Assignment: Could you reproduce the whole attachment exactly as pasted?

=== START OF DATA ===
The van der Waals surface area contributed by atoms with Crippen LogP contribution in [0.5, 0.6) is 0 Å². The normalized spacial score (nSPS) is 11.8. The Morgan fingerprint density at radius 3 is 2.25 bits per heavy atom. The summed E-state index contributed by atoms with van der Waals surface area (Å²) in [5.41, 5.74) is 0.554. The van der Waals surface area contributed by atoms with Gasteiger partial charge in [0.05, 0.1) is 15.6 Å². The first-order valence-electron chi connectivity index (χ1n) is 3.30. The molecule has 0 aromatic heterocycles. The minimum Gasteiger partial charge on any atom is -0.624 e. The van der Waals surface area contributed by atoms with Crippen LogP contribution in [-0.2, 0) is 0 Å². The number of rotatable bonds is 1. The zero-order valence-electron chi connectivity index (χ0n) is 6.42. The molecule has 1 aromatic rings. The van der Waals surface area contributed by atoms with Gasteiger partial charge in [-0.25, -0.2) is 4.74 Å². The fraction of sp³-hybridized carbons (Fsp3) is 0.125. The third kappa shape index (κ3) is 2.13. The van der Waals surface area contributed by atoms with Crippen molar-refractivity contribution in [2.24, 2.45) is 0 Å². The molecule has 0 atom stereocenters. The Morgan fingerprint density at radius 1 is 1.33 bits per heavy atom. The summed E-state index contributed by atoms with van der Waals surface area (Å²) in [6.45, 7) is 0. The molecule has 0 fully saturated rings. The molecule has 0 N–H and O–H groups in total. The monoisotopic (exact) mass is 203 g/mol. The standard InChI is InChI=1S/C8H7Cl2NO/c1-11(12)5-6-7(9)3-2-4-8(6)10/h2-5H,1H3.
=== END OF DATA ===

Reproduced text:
The van der Waals surface area contributed by atoms with Crippen LogP contribution in [0.5, 0.6) is 0 Å². The normalized spacial score (nSPS) is 11.8. The Morgan fingerprint density at radius 3 is 2.25 bits per heavy atom. The summed E-state index contributed by atoms with van der Waals surface area (Å²) in [5.41, 5.74) is 0.554. The van der Waals surface area contributed by atoms with Gasteiger partial charge in [0.05, 0.1) is 15.6 Å². The first-order valence-electron chi connectivity index (χ1n) is 3.30. The molecule has 0 aromatic heterocycles. The minimum Gasteiger partial charge on any atom is -0.624 e. The van der Waals surface area contributed by atoms with Crippen LogP contribution in [-0.2, 0) is 0 Å². The number of rotatable bonds is 1. The zero-order valence-electron chi connectivity index (χ0n) is 6.42. The molecule has 1 aromatic rings. The van der Waals surface area contributed by atoms with Gasteiger partial charge in [-0.25, -0.2) is 4.74 Å². The fraction of sp³-hybridized carbons (Fsp3) is 0.125. The third kappa shape index (κ3) is 2.13. The van der Waals surface area contributed by atoms with Crippen molar-refractivity contribution in [2.24, 2.45) is 0 Å². The molecule has 0 atom stereocenters. The Morgan fingerprint density at radius 1 is 1.33 bits per heavy atom. The summed E-state index contributed by atoms with van der Waals surface area (Å²) in [6.45, 7) is 0. The molecule has 0 fully saturated rings. The molecule has 0 N–H and O–H groups in total. The monoisotopic (exact) mass is 203 g/mol. The standard InChI is InChI=1S/C8H7Cl2NO/c1-11(12)5-6-7(9)3-2-4-8(6)10/h2-5H,1H3.